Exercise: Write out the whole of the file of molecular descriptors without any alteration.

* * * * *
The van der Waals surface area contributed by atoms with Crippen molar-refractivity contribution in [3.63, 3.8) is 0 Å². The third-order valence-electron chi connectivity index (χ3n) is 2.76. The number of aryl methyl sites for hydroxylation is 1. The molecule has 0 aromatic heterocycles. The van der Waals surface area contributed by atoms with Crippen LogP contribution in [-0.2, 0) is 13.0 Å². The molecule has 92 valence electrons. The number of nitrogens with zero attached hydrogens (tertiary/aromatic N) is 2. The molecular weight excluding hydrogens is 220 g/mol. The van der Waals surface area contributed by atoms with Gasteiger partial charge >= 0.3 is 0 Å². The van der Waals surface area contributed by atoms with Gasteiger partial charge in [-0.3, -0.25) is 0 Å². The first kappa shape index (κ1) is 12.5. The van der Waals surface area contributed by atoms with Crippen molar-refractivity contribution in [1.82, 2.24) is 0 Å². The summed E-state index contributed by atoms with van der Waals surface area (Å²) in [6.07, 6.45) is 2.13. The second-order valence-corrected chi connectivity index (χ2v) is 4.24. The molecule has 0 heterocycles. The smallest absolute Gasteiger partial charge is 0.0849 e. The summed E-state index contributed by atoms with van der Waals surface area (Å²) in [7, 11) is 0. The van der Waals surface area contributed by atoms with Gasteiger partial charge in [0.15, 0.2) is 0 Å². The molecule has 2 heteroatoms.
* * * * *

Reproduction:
The van der Waals surface area contributed by atoms with Crippen molar-refractivity contribution in [3.63, 3.8) is 0 Å². The third-order valence-electron chi connectivity index (χ3n) is 2.76. The number of aryl methyl sites for hydroxylation is 1. The molecule has 0 aromatic heterocycles. The van der Waals surface area contributed by atoms with Crippen LogP contribution in [-0.2, 0) is 13.0 Å². The molecule has 92 valence electrons. The number of nitrogens with zero attached hydrogens (tertiary/aromatic N) is 2. The molecular weight excluding hydrogens is 220 g/mol. The van der Waals surface area contributed by atoms with Gasteiger partial charge >= 0.3 is 0 Å². The van der Waals surface area contributed by atoms with Gasteiger partial charge in [-0.3, -0.25) is 0 Å². The first kappa shape index (κ1) is 12.5. The van der Waals surface area contributed by atoms with Crippen molar-refractivity contribution in [1.82, 2.24) is 0 Å². The summed E-state index contributed by atoms with van der Waals surface area (Å²) in [6.07, 6.45) is 2.13. The second-order valence-corrected chi connectivity index (χ2v) is 4.24. The molecule has 0 heterocycles. The smallest absolute Gasteiger partial charge is 0.0849 e. The summed E-state index contributed by atoms with van der Waals surface area (Å²) in [7, 11) is 0. The van der Waals surface area contributed by atoms with Gasteiger partial charge in [0.15, 0.2) is 0 Å². The molecule has 2 heteroatoms.